It is crucial to understand that the very act of describing an outcome in such detail increases the representation in the brain of the outcome, thereby significantly increasing the probability of it actually happening. The elicitation of a positive and testable goal can take considerable time and effort, but is always worth it.
3) The outcome must be contextualized. The criterion deals with the issue that a specific state of mind is not likely to be useful in all situations. Furthermore, clients often need to recognize that they are in a different context with different resources available so that different outcomes are possible. For instance, the skills needed to deal with one type of sales situation might not be appropriate for another type of sale.
4) The desired outcome must be initiated and maintained by the client. The most common violation of this rule in general therapy are complaints about other people. For instance "I want my wife to be more affectionate". Another is “I want my boss to give me a raise.” The coach would need to help the person describe what they do that leads to their wife being more affectionate. Or, what behaviors are necessary to increase the chances that the boss will give a person a raise. . This criterion is designed to help return the power to the client.
Once a person has created goals that conform to the above criteria, they are well on their way to making those goals a reality. If there are still problems, it is likely that one final criteria needs to met for the goal to be well-formed.
5) The desired outcome must be ecologically sound. When change occurs in the targeted aspect of a person’s life there are likely to be consequences in other aspects of a person’s life. A desired outcome is ecologically sound when the consequences are not perceived to be unduly negative.
For instance, a client wants to become vice-president of the company. He makes sure that he has a positive, well-specified, well-contextualized description of how he is going to get there. Yet, he still does not do what he really needs to be doing. When we look at the ecology of being a vice-president at the particular company for which he worked a significant issue became apparent. The client would have to work many more hours. He could not spend the time he wanted to spend with his family. Many times ecological problems can be resolved and then it is a relatively easy matter to get to the goal. In other cases, the situation calls for making changes in the original goal so that the person does not waste their time and energy, nor become frustrated or conflicted.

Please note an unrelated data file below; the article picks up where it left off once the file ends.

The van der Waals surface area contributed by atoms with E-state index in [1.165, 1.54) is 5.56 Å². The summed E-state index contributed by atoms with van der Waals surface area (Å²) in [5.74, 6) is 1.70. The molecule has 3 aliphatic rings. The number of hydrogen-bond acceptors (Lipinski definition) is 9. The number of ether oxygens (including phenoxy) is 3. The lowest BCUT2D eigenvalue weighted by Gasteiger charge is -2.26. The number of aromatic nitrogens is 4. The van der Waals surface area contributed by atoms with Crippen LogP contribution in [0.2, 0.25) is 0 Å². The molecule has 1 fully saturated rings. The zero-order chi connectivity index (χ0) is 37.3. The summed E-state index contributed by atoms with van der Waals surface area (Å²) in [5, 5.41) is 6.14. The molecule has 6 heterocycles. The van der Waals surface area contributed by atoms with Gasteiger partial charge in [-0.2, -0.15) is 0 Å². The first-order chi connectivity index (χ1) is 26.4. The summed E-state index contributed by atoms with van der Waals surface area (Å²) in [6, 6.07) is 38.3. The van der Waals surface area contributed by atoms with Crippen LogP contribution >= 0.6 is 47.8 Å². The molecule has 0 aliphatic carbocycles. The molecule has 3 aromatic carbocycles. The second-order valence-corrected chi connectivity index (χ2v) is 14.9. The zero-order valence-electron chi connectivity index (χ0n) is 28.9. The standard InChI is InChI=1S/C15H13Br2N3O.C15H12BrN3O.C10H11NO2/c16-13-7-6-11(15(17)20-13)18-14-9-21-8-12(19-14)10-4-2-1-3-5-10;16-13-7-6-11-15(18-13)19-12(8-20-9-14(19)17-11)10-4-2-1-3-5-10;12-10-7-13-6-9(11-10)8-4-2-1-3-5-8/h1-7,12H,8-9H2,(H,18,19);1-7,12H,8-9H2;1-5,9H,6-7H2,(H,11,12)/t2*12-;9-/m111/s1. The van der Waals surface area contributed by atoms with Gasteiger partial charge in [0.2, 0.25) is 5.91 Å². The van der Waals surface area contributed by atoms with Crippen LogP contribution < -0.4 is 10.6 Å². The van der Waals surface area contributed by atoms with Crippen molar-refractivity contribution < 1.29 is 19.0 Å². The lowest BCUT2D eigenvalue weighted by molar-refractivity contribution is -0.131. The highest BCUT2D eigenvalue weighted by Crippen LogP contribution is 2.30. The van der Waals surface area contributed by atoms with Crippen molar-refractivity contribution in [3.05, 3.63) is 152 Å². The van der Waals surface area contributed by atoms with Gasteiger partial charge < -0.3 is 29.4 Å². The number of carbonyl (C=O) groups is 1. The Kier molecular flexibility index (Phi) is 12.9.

In this particular example, the man had a long talk with his wife and kids and decided to make changes in his career path so that he could spend the time he wanted with his family. This person was actually thrilled with this outcome, because for the first time he did not feel so torn between two opposing goals.
Creating your own well-formed Goals.
1)Write one goal down in whatever way you think about it.
2)Step by step begin to transform it. For instance, if you write: I do not want to be in debt. Then on the line below it write: I want to have enough money to pay off all of my loans and to put $300 a month in the bank.
3)Then continue to transform the goal step by step until all the criteria are met. You can ask yourself some of the questions in the article For instance: What would be the first step in this process? The answer might be: write out a budget.
4)Expect to take some time with this. If it were all that easy, you would have done it. If you get stuck put the worksheet away for an hour or a day and then come back to it. If you truly become stuck, well at least you know what the problem is. Ask for some help in getting your goal well-formed.
5)When you are finished, write your new goal out very clearly on a piece of paper and put it some where you can continue to see it